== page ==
Skin diseases: Topical methods of administration for local action

With skin conditions or skin infections, a patient is able to apply a medicine to the body itself, as opposed to an organ. This topical / local skin treatment also prevents a number of side effects that may occur when the patient is taking systemic medication. Topical therapy consists of an active ingredient, a suitable medium or base to deliver it, and often a preservative or a stabilizer to maintain the shelf life of the product. A cosmetically acceptable product is necessary. In addition, a user manual is required. Furthermore, topical medicines often do not contain odors or perfumes. The most commonly used topical methods of administration for local action in skin diseases include creams, gels, lotions, pastes and ointments.
  • Creams
  • Gels
  • Lotions
  • Pastas
  • Ointments
  • Safety of local steroids in skin diseases
  • Problems with the topical application to the skin
  • Contact allergy
  • Folliculitis
  • Systemic absorption


A cream is a semi-solid mixture of oil and water that is held together by an emulsifier. This is a somewhat more aqueous ointment and is also more fluid. It is easier to remove cream from the skin. The cream contains preservatives such as parabens. They are 'lighter' and rub easier than ointments. They have a high cosmetic acceptability and are useful for topical treatment of the face and hands. An aqueous cream is particularly useful as a replacement for soap.


Gels are semi-solid, syrupy preparations that mainly consist of water and alcohol (glycerol & ethanol). They are non-greasy and easily spreadable when they come into contact with the skin, making them easy to wash off. They are useful for treating hairy skin (such as the scalp).


These are based on a liquid carrier such as water or alcohol (ethanol & isopropanol). They are usually thin and liquid and evaporate quickly which gives a cooling effect on the skin. They are useful for burning or fiery skin diseases and are ideal for use on hairy skin (such as the scalp). The cooling effect is also useful against the itch. Lotions may not contain alcohol in case of skin disorders, because if the patient uses this, he will get a very stinging skin. Furthermore, depending on the purpose, the lotion contains protective, healing, cleansing or caring substances.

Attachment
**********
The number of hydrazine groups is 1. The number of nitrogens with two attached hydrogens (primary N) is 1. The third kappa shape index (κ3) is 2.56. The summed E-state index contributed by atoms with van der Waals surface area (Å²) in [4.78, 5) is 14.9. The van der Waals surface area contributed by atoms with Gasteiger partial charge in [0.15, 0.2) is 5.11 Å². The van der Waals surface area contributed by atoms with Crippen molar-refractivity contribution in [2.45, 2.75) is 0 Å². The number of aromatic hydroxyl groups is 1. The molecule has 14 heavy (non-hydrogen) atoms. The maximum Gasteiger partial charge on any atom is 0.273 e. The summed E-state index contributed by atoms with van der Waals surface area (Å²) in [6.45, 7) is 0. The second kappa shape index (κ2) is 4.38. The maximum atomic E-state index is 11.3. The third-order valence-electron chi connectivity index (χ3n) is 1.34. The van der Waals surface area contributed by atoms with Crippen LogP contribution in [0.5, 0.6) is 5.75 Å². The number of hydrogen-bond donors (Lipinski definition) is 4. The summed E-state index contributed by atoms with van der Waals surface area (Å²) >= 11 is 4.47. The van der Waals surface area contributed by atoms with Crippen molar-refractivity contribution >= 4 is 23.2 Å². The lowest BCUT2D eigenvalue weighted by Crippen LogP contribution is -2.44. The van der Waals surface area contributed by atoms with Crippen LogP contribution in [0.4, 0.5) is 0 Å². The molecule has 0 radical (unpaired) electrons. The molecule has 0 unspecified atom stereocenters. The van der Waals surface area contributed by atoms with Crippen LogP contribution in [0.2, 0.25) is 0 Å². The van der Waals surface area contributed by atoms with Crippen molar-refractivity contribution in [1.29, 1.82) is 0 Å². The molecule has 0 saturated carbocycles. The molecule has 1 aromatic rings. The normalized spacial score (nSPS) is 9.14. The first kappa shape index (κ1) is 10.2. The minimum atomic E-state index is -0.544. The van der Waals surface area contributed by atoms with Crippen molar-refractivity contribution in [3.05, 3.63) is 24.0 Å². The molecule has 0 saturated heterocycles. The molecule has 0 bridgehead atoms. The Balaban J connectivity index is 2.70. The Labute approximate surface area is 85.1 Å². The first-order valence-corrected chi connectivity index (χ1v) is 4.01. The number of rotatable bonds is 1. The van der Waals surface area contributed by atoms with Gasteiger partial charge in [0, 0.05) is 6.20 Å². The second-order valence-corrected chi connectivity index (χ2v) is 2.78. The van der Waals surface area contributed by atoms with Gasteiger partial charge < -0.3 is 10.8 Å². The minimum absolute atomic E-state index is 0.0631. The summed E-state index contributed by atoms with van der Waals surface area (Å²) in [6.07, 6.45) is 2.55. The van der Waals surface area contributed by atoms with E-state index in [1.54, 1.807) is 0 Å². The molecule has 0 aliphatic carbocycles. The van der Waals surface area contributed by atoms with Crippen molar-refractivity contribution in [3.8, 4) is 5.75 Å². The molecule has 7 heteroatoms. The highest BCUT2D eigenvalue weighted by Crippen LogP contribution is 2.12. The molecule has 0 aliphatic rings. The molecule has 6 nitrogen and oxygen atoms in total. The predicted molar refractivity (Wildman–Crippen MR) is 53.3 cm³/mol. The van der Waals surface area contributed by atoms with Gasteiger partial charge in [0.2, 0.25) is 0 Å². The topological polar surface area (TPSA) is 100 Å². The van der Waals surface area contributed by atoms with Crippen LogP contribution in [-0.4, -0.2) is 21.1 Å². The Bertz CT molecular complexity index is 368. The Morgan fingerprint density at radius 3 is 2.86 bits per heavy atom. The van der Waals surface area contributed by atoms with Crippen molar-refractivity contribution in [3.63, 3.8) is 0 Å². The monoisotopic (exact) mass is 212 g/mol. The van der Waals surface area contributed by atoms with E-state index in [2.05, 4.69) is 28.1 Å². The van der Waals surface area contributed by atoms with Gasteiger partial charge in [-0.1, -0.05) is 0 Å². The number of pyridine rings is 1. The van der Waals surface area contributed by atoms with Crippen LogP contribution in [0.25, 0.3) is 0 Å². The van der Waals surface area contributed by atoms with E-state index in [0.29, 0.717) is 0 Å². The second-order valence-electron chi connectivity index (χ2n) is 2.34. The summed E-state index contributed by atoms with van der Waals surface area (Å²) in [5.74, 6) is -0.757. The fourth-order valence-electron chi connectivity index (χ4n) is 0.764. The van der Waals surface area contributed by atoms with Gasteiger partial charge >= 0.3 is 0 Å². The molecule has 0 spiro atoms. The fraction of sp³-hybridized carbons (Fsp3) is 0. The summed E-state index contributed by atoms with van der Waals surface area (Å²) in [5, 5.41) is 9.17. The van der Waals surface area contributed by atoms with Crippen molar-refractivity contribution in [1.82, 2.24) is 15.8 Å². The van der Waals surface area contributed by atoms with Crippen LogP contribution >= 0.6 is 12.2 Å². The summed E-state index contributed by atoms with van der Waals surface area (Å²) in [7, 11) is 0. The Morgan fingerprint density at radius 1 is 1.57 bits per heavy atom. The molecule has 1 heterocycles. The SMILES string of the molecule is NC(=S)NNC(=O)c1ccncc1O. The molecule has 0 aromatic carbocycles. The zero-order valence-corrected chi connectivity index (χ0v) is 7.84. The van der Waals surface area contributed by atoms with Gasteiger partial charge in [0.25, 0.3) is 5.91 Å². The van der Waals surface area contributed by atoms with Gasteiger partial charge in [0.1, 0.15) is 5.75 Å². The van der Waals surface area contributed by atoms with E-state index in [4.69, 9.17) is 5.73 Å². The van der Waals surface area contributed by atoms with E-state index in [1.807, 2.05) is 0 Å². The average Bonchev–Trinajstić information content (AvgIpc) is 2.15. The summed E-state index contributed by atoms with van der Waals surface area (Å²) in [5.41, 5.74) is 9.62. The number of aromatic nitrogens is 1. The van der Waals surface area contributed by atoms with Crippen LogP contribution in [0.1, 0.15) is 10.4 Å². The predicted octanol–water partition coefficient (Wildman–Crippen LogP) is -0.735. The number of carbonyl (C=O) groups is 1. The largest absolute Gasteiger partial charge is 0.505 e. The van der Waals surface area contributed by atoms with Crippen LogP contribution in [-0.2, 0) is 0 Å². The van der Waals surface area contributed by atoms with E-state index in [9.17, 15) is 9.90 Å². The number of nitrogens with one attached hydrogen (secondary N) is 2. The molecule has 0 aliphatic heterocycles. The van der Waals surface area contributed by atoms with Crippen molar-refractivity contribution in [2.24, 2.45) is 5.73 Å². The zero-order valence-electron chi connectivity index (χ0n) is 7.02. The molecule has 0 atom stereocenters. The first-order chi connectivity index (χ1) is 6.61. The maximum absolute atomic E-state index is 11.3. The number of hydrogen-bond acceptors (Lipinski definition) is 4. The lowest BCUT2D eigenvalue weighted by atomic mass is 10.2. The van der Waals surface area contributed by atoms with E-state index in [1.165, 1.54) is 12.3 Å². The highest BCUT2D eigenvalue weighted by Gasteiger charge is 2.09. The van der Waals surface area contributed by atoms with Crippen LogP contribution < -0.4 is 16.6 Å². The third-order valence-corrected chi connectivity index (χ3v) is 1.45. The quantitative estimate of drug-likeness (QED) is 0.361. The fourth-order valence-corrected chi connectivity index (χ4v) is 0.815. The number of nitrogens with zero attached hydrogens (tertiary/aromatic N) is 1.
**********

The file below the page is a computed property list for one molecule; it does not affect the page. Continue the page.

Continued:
Pastes contain a high percentage (> 40%) of powder in an ointment base. This fairly solid is thick and stiff and difficult to remove from the skin. They are useful when the treatment has to take place precisely on the skin injury without smearing it on the surrounding normal skin. For example, zinc paste can be used in the treatment of skin diseases in which eczema (chronic skin disease with dry skin and itchy skin) occurs.


These are semi-solid preparations that do not contain water. Ointments are usually based on oils or fats, such as polyethylene glycol (water-soluble) or paraffin (fat). The ointment producer mixes these fatty substances with one or more medicines. They feel greasy or sticky. They are the best treatment for skin conditions where a dry, flaky skin is created because they hydrate (moisturize) the stratum corneum well. In addition, an ointment results in a more efficient functioning of an active ingredient (for example, a steroid). If patients do not like the oily nature of ointments, the use of a cream is better than no treatment, but creams are less effective and the patient should use it more often. It is then sometimes a good compromise to apply a cream to the face and use an ointment elsewhere on the body.

Safety of local steroids in skin diseases

Since the patient with a skin disease uses preparations with a suitable concentration in a place on the body, these drugs can be used safely in the intermittent long term without problems. If the patient abuses powerful steroids, they do lead to skin atrophy and symptoms such as stretch marks (red and white stripes on the skin), wrinkles, fragile skin and dilated blood vessels on the skin (telangiectasia).

Problems with the topical application to the skin

Contact allergy

Contact allergy is not uncommon with topical preparations and occurs with unusually resistant diseases or with an apparent deterioration of a skin disease after the application of a substance. This is more common with creams and is often the result of allergies to the preservative or emulsifier. An allergy is also possible from the active ingredient itself (for example, neomycin or hydrocortisone).


Folliculitis (inflammation of the hair follicles with pain and itching of the skin) occurs as a result of a blockage of the hair follicles. The patient should apply creams and ointments to the skin in the same direction as hair growth to prevent blockage. Folliculitis occurs more frequently when using ointments in warm weather, especially if the skin injury is covered with a dressing. A lighter cream is a better option with folliculitis.

Systemic absorption

Systemic absorption only occurs when very large inflamed skin areas receive topical treatment, and especially when the skin lesions are covered with a closed dressing or polyurethane films after treatment (wound film that protects the skin). Newborns are particularly sensitive to this because of the relative increase in body surface volume.

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